The revelation that FBI and local law enforcement officials in Eastern Europe have repeatedly foiled smugglers of nuclear material destined for the Middle East was both frightening and reassuring. The world’s nuclear arsenals, research facilities, and waste sites remain a prized attraction for those eager to get nuclear weapons, weaponizable materials, and other radioactive material, like cesium, which could potentially be used to contaminate conventional bombs and turn them into “dirty” bombs.
How do you stop them? Rigorous policing is a given, as is serious international cooperation. This trio of RAND researchers, originally commissioned by the U.S. Air Force, are optimistic: they stress that they’ve entitled their study “Denying Armageddon” not “Delaying” it. They urge a multi-level approach in controlling nuclear technology/materials, manipulating the black market in the same way investors and scam artists manipulate legitimate markets, and monitoring aspiring nuclear actors.
In this same issue of the Annals of the American Academy of Political and Social Science dedicated to “Confronting the Specter of Nuclear Terrorism,” Bonnie Jenkins argues that the past may be prologue. A carrot (diplomacy, aid) and stick (sanctions, military intervention) approach has traditionally been used to enforce nuclear non-proliferation, albeit not perfectly. These may not work against non-state actors, although they may be effective against states that support such rogue, terrorist factions.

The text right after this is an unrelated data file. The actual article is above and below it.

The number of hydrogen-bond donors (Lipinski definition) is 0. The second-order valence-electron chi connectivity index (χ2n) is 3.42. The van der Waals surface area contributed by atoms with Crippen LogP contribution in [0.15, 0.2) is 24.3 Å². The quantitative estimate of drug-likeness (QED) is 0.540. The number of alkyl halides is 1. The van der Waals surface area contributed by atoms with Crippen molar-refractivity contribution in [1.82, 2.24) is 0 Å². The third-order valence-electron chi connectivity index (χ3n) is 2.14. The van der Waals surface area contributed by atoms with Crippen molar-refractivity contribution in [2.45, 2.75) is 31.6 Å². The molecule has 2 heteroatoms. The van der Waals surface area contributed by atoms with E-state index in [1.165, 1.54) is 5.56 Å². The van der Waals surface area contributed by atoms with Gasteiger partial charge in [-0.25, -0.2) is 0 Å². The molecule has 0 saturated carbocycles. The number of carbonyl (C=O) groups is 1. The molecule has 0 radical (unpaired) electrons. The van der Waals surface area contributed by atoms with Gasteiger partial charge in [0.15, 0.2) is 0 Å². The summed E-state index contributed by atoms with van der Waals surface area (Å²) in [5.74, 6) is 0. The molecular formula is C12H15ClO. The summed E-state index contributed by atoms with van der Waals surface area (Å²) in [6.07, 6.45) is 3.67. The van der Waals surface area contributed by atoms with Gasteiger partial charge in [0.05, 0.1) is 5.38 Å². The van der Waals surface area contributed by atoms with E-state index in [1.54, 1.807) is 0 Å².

Jenkins, however, postulates that understanding and addressing the motivations of non-state actors is just as important. Taking a leaf from the economist and anti-communist W.W. Rostow, her solution is a more holistic approach to stay one step ahead of those who seek nuclear weapons “as a weapon of choice to achieve their goals.”
The terror inherent in a nuclear or, perhaps more likely, dirty bomb, is obvious: the actual damage of such an attack might be less than the fear and panic it would arouse amongst the victims. But from the day the nuclear genie was released from its bottle 70 years ago, the struggle has been to keep it from ever being used again—something we have yet to overcome.